Whether the virtualised RAN (vRAN) will be adopted as a mainstream basis for 5G is an important question – but another question may need answering first: what form should the fronthaul link between the virtualised, centralised baseband unit (BBU) and the radio/antenna units at the cell sites take in order to enable the vRAN?

Whatever the standard protocol, fibre will be essential to most fronthaul architectures. A recent forecast from Rethink Technology Research indicates that long-range fronthaul links for macrocell vRANs will remain heavily fibre-based because of the capacity and low latency required to transfer traffic from cell site to a faraway cloud baseband. Wireless fronthaul will account for only 7% of long-range fronthaul links until 2023.

However, copper-based technologies like G.fast –which has been tested as a fronthaul approach by BT in the UK – will grow from 4% to about 16% of fronthaul connections between 2018 and 2022.

In early 2016, BT announced tests in the UK which showed copper lines handling the speeds necessary for mobile vRAN fronthaul achieving speeds of between 150Mbps and 200Mbps over G.fast connections within a vRAN environment, in the operator’s  Adastral Park labs in Ipswich. At the time, Dr Tim Whitley, managing director for research and innovation at BT, touted the results as a major breakthrough for the future of mobile data networks.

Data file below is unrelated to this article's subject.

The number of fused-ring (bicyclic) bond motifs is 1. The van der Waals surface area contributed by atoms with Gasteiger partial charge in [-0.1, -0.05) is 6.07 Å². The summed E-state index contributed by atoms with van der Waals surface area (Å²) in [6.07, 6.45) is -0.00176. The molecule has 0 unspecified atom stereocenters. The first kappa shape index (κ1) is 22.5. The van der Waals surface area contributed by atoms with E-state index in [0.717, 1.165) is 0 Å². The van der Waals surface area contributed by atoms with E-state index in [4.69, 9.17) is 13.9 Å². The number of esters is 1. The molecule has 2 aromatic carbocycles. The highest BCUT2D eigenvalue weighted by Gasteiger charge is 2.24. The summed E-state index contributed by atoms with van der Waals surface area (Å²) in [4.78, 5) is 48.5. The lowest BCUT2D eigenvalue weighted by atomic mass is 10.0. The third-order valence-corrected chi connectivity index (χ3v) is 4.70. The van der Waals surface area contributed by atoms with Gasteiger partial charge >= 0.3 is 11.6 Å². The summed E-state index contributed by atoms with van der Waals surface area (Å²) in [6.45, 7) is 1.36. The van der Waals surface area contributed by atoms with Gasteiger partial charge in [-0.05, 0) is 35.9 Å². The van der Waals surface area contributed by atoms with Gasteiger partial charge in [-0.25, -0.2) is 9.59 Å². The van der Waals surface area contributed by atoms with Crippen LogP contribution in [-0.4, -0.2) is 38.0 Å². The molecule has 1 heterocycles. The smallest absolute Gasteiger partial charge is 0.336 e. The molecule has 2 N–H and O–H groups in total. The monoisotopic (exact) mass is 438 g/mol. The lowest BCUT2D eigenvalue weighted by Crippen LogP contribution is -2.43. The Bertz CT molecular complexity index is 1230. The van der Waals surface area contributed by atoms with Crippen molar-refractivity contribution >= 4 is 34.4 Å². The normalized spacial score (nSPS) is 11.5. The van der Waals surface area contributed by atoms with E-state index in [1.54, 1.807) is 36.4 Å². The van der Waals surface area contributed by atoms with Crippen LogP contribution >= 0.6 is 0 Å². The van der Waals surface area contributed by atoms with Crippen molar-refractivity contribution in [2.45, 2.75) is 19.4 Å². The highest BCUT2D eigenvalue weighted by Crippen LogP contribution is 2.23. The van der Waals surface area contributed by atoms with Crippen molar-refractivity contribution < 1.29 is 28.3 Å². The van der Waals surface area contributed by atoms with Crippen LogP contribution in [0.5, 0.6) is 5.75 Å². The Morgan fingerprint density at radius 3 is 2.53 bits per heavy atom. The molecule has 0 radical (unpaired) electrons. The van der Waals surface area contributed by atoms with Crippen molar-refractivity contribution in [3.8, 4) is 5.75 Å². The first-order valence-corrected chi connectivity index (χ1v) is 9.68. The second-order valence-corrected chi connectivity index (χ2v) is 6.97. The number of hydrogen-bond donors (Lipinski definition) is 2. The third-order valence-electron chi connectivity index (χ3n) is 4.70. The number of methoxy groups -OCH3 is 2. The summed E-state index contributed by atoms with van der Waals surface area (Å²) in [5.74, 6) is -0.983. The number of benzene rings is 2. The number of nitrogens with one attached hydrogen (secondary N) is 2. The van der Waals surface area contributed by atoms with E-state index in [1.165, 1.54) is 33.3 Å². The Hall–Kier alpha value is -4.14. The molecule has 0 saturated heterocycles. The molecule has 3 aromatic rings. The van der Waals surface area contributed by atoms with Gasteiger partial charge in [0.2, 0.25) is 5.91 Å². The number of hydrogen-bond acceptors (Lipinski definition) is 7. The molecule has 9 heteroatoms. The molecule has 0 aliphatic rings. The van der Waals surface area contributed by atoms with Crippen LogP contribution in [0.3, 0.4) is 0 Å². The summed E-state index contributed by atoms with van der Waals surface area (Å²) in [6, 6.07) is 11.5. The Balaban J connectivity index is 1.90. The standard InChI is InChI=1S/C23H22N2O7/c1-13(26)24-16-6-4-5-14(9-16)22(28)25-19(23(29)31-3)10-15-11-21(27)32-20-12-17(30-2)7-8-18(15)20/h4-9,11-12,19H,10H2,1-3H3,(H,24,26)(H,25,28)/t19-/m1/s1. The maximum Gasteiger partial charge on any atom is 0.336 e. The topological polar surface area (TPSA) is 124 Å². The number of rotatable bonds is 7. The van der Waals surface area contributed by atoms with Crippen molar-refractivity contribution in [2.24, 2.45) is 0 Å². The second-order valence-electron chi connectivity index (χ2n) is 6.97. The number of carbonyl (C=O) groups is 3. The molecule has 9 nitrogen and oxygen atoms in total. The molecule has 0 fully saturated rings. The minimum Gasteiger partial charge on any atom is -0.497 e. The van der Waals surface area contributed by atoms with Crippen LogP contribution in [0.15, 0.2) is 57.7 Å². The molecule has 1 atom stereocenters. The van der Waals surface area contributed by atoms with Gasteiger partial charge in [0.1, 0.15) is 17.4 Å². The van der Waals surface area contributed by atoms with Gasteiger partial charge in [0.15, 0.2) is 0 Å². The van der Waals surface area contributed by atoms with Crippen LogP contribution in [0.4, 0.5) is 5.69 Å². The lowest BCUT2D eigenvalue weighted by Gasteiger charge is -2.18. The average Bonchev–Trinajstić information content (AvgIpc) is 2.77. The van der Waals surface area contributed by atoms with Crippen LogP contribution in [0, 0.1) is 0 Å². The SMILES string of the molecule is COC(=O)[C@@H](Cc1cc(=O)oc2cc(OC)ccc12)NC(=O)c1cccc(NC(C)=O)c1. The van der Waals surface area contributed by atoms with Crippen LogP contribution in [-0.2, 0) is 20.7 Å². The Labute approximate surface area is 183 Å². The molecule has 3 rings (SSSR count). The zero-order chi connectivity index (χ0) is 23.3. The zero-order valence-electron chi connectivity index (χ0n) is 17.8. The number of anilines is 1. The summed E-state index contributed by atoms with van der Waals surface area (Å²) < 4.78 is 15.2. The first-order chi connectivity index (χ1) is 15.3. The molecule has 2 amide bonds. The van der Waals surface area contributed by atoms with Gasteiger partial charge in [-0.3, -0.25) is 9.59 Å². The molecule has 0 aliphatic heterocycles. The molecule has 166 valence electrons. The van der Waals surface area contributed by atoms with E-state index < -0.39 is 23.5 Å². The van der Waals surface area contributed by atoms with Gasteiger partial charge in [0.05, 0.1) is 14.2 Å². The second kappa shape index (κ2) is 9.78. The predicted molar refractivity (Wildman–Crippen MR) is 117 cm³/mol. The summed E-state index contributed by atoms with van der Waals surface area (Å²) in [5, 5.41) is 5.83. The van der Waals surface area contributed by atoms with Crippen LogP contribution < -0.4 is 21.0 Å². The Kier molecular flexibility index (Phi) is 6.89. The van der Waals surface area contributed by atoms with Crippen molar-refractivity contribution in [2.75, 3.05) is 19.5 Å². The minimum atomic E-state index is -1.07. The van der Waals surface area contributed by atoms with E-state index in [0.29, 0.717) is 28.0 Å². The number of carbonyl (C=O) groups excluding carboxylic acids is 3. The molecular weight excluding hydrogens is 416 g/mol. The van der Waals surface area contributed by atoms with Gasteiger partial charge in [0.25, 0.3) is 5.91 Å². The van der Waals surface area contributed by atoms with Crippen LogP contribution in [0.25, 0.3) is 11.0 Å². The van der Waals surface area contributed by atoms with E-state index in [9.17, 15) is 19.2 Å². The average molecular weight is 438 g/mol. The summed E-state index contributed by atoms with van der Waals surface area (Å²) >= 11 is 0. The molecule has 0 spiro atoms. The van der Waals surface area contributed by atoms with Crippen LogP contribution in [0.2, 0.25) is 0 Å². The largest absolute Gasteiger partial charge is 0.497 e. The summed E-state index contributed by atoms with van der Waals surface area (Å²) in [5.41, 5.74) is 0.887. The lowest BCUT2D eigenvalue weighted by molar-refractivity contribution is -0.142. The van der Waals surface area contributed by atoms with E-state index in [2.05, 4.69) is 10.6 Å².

“These technologies will play a key role in 4G networks and will be fundamental to 5G architectures. The trials are another step towards a fixed and mobile network which will support customers’ increasing demands for data,” he said. BT, which conducted its tests with chip provider Cavium, said back in October 2015 that it had reached speeds of 5Gbps over copper using an advanced version of G.fast, XG.fast.

And next year, G.mgfast (the new term for XG.fast) is set to be standardised by the ITU. There has been a resurgence of R&D in the segment, stimulated by the prospect of small cell backhaul for 5G. The plan is to double the 212 MHz baseband ceiling on copper twisted pair to 424 MHz first, and then to 848 MHz after that. We have already seen trials of aggregate (combined speed in both directions) throughput approaching 2 Gbps and this should boost this fivefold, and also add in full duplex mode (full bandwidth in both directions), making 10 Gbps each way.

This is a very ambitious re-write of the copper wire broadband standards predicated on the need to include copper in the 5G picture. One MNO CEO estimated that it would cost €400 billion to lay fibre in just one large European country (Germany) to reach all small cell locations, so a cheaper copper alternative would be attractive in the early days of dense 5G.

Could copper be a fronthaul front-runner for 5G vRAN? The xRAN Forum, among others, may have something to say about that, but it is certainly an interesting prospect.

 

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